1. Under the Oregon Code (5077, 5078) the power to designate the street on which railroad tracks could be located was equivalent to the power to consent to the use of that street. The city was not limited to merely naming the thoroughfare, or giving or refusing its consent. But- [227 U.S. 559, 572]   provided they did not defeat the state franchise-could fix terms and reserve powers beyond those otherwise possessed by it as a municipality. The specific conditions and general powers reserved in 3 of ordinance 599 were not inconsistent with the grant from the state, and when, with such reservation, it was accepted by the company, it became contractual as well as legislative. The railroad could not rely on it for the purpose of laying the tracks, and then deny the validity of such conditions. The ordinance was proposed and accepted as an entire contract, and, as such, was binding on the railroad as well as on the city. The power therein reserved 'to make regulations,' coupled with the right 'to prohibit the running of locomotives at such time and in such manner as the city might deem necessary,' authorized the city to prohibit the use of steam locomotives. This did not defeat the grant, inasmuch as it was permissible and practicable to use electricity, gasolene, or other motive power free from noise and vibration-increased here above the ordinary when steam was used on a grade said to be one of the steepest, if not the steepest, in the state. The case is like Richmond, F. & P. R. Co. v. Richmond, 96 U.S. 521 , 24 L. ed. 734, where, under a somewhat similar ordinance, it was held that the city might provide that no car or engine could be drawn or propelled by steam along certain parts of the highway.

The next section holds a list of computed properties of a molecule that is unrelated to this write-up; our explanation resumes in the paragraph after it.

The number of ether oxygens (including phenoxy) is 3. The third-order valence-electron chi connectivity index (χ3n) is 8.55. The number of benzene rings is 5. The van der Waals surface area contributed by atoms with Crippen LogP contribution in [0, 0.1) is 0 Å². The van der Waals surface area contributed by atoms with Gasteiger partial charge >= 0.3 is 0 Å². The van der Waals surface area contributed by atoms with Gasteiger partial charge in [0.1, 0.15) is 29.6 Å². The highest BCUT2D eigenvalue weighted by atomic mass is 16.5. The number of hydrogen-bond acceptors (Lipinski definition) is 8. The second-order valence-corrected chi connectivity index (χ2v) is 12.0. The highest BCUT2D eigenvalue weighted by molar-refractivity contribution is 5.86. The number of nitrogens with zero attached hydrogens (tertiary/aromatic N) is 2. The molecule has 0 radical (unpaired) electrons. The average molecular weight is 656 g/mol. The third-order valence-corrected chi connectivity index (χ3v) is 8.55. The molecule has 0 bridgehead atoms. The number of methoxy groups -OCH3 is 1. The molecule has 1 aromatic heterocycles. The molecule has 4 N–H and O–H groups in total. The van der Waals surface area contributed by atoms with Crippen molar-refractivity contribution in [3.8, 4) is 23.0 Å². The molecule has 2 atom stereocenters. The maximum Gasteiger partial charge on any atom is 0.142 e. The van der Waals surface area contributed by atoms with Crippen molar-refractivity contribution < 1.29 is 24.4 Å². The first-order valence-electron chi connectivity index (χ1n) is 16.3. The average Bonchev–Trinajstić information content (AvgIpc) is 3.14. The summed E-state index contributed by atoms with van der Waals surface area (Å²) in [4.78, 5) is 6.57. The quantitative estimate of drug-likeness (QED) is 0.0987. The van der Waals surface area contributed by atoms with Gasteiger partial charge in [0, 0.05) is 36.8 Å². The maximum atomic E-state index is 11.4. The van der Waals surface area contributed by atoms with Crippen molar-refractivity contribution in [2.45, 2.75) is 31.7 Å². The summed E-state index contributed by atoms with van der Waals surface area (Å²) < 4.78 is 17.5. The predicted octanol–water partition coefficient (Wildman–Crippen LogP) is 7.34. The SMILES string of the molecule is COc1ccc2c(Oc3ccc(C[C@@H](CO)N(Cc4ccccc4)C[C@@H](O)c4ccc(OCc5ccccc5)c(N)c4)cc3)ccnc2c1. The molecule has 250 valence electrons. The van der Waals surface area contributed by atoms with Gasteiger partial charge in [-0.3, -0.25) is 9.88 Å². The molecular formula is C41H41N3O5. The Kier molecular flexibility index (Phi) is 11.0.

2. The appellant insists, however, that even if the city can regulate the motive power, it cannot prohibit the hauling of freight cars, and that the invalidity of this provision and that forfeiting the franchise renders the whole ordinance 16,491 void. In reply it is contended that even if there were no other route than 4th street by which to reach the terminals, it might be necessary for the railroad to establish a freight depot in another part of the city, and make transfers by other vehicles, rather than to continue to haul freight cars through 4th street; [227 U.S. 559, 573]   but that, in any event, the 'entire ordinance would not be void if that portion relating to freight trains were found to be invalid.'

    The provisions relating to motive power, prohibiting the hauling of freight cars, and declaring a forfeiture for a violation of the ordinance, are so far separable that they do not necessarily stand or fall together, and therefore the regulation against the use of steam can be enforced without regard to the validity of the prohibition against hauling freight cars. Missouri ex rel. Laclede Gaslight Co. v. Murphy, 170 U.S. 99 , 42 L. ed. 964, 18 Sup. Ct. Rep. 505.